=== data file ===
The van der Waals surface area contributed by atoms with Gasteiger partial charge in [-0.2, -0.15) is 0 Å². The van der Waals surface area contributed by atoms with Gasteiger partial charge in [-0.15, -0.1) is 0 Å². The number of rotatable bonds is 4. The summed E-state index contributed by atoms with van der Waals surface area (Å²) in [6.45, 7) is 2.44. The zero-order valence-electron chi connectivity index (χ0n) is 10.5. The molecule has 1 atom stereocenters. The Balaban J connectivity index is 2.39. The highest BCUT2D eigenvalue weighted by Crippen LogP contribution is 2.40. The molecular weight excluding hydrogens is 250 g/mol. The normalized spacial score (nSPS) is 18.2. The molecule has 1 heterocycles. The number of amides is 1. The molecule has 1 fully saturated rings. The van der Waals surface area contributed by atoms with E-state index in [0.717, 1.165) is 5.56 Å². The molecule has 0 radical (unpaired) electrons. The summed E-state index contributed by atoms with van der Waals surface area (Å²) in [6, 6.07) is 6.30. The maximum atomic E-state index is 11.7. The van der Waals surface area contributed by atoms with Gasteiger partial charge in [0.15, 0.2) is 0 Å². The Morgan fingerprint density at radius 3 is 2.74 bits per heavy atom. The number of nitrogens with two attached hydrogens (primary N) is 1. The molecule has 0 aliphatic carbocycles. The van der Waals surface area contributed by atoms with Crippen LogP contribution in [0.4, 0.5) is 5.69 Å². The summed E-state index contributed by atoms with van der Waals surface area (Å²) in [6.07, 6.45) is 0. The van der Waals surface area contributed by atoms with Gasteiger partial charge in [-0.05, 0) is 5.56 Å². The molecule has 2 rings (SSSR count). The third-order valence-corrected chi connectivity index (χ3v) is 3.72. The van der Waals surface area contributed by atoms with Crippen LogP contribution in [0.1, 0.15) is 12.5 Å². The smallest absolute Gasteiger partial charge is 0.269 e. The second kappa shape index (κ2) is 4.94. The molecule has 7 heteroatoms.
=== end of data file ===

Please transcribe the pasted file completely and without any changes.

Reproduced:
The van der Waals surface area contributed by atoms with Gasteiger partial charge in [-0.2, -0.15) is 0 Å². The van der Waals surface area contributed by atoms with Gasteiger partial charge in [-0.15, -0.1) is 0 Å². The number of rotatable bonds is 4. The summed E-state index contributed by atoms with van der Waals surface area (Å²) in [6.45, 7) is 2.44. The zero-order valence-electron chi connectivity index (χ0n) is 10.5. The molecule has 1 atom stereocenters. The Balaban J connectivity index is 2.39. The highest BCUT2D eigenvalue weighted by Crippen LogP contribution is 2.40. The molecular weight excluding hydrogens is 250 g/mol. The normalized spacial score (nSPS) is 18.2. The molecule has 1 heterocycles. The number of amides is 1. The molecule has 1 fully saturated rings. The van der Waals surface area contributed by atoms with E-state index in [0.717, 1.165) is 5.56 Å². The molecule has 0 radical (unpaired) electrons. The summed E-state index contributed by atoms with van der Waals surface area (Å²) in [6, 6.07) is 6.30. The maximum atomic E-state index is 11.7. The van der Waals surface area contributed by atoms with Gasteiger partial charge in [0.15, 0.2) is 0 Å². The Morgan fingerprint density at radius 3 is 2.74 bits per heavy atom. The number of nitrogens with two attached hydrogens (primary N) is 1. The molecule has 0 aliphatic carbocycles. The van der Waals surface area contributed by atoms with Crippen LogP contribution in [0.4, 0.5) is 5.69 Å². The summed E-state index contributed by atoms with van der Waals surface area (Å²) in [6.07, 6.45) is 0. The van der Waals surface area contributed by atoms with Gasteiger partial charge in [-0.05, 0) is 5.56 Å². The molecule has 2 rings (SSSR count). The third-order valence-corrected chi connectivity index (χ3v) is 3.72. The van der Waals surface area contributed by atoms with Crippen LogP contribution in [0.1, 0.15) is 12.5 Å². The smallest absolute Gasteiger partial charge is 0.269 e. The second kappa shape index (κ2) is 4.94. The molecule has 7 heteroatoms.